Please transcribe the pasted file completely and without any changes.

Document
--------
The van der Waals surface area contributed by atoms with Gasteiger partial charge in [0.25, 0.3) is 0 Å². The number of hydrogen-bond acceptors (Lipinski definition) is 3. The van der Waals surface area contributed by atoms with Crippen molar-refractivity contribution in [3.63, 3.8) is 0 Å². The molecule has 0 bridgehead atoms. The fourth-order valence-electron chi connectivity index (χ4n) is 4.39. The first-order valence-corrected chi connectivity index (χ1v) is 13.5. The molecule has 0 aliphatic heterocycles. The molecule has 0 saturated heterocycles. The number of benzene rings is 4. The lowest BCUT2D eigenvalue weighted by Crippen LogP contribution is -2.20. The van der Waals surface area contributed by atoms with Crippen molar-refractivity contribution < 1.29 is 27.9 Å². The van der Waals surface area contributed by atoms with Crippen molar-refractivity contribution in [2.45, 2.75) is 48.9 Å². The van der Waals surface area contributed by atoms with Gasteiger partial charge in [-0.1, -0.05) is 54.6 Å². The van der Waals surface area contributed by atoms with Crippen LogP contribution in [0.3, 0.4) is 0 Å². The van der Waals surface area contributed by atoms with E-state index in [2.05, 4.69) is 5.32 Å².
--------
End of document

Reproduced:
The van der Waals surface area contributed by atoms with Gasteiger partial charge in [0.25, 0.3) is 0 Å². The number of hydrogen-bond acceptors (Lipinski definition) is 3. The van der Waals surface area contributed by atoms with Crippen molar-refractivity contribution in [3.63, 3.8) is 0 Å². The molecule has 0 bridgehead atoms. The fourth-order valence-electron chi connectivity index (χ4n) is 4.39. The first-order valence-corrected chi connectivity index (χ1v) is 13.5. The molecule has 0 aliphatic heterocycles. The molecule has 0 saturated heterocycles. The number of benzene rings is 4. The lowest BCUT2D eigenvalue weighted by Crippen LogP contribution is -2.20. The van der Waals surface area contributed by atoms with Crippen molar-refractivity contribution < 1.29 is 27.9 Å². The van der Waals surface area contributed by atoms with Crippen molar-refractivity contribution in [2.45, 2.75) is 48.9 Å². The van der Waals surface area contributed by atoms with Gasteiger partial charge in [-0.1, -0.05) is 54.6 Å². The van der Waals surface area contributed by atoms with Crippen LogP contribution in [0.3, 0.4) is 0 Å². The van der Waals surface area contributed by atoms with E-state index in [2.05, 4.69) is 5.32 Å².